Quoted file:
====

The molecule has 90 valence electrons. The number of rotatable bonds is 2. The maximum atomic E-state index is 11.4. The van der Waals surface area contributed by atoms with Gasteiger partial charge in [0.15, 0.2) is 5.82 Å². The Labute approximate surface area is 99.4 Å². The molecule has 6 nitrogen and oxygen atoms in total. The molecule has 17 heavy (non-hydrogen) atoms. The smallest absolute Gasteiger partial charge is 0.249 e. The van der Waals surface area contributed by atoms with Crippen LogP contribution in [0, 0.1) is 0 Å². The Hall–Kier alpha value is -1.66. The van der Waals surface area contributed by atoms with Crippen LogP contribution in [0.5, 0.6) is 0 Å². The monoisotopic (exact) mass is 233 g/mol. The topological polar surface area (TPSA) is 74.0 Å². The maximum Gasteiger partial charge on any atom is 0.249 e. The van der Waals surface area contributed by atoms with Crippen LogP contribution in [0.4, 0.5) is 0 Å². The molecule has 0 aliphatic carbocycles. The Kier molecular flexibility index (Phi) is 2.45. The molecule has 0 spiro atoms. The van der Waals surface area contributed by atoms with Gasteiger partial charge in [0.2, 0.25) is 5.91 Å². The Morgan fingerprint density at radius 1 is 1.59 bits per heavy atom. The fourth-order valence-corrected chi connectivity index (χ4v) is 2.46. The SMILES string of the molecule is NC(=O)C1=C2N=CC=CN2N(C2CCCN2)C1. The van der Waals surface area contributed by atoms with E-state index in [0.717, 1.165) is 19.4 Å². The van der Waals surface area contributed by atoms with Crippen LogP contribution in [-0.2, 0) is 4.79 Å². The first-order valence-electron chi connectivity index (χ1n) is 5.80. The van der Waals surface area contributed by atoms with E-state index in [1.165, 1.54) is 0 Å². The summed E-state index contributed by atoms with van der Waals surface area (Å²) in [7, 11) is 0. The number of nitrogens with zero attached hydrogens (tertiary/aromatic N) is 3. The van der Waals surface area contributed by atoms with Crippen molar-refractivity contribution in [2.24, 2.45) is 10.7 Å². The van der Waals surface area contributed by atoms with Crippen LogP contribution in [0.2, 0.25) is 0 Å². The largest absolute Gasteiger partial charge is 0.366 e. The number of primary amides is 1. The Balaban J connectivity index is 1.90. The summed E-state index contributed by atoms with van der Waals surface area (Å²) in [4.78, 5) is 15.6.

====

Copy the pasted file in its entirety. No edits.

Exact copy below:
The molecule has 90 valence electrons. The number of rotatable bonds is 2. The maximum atomic E-state index is 11.4. The van der Waals surface area contributed by atoms with Gasteiger partial charge in [0.15, 0.2) is 5.82 Å². The Labute approximate surface area is 99.4 Å². The molecule has 6 nitrogen and oxygen atoms in total. The molecule has 17 heavy (non-hydrogen) atoms. The smallest absolute Gasteiger partial charge is 0.249 e. The van der Waals surface area contributed by atoms with Crippen LogP contribution in [0, 0.1) is 0 Å². The Hall–Kier alpha value is -1.66. The van der Waals surface area contributed by atoms with Crippen LogP contribution in [0.5, 0.6) is 0 Å². The monoisotopic (exact) mass is 233 g/mol. The topological polar surface area (TPSA) is 74.0 Å². The maximum Gasteiger partial charge on any atom is 0.249 e. The van der Waals surface area contributed by atoms with Crippen LogP contribution in [0.4, 0.5) is 0 Å². The molecule has 0 aliphatic carbocycles. The Kier molecular flexibility index (Phi) is 2.45. The molecule has 0 spiro atoms. The van der Waals surface area contributed by atoms with Gasteiger partial charge in [0.2, 0.25) is 5.91 Å². The Morgan fingerprint density at radius 1 is 1.59 bits per heavy atom. The fourth-order valence-corrected chi connectivity index (χ4v) is 2.46. The SMILES string of the molecule is NC(=O)C1=C2N=CC=CN2N(C2CCCN2)C1. The van der Waals surface area contributed by atoms with E-state index in [0.717, 1.165) is 19.4 Å². The van der Waals surface area contributed by atoms with Crippen LogP contribution in [-0.2, 0) is 4.79 Å². The first-order valence-electron chi connectivity index (χ1n) is 5.80. The van der Waals surface area contributed by atoms with E-state index in [1.165, 1.54) is 0 Å². The summed E-state index contributed by atoms with van der Waals surface area (Å²) in [7, 11) is 0. The number of nitrogens with zero attached hydrogens (tertiary/aromatic N) is 3. The van der Waals surface area contributed by atoms with Crippen molar-refractivity contribution in [2.24, 2.45) is 10.7 Å². The van der Waals surface area contributed by atoms with Crippen LogP contribution in [0.2, 0.25) is 0 Å². The largest absolute Gasteiger partial charge is 0.366 e. The number of primary amides is 1. The Balaban J connectivity index is 1.90. The summed E-state index contributed by atoms with van der Waals surface area (Å²) in [4.78, 5) is 15.6.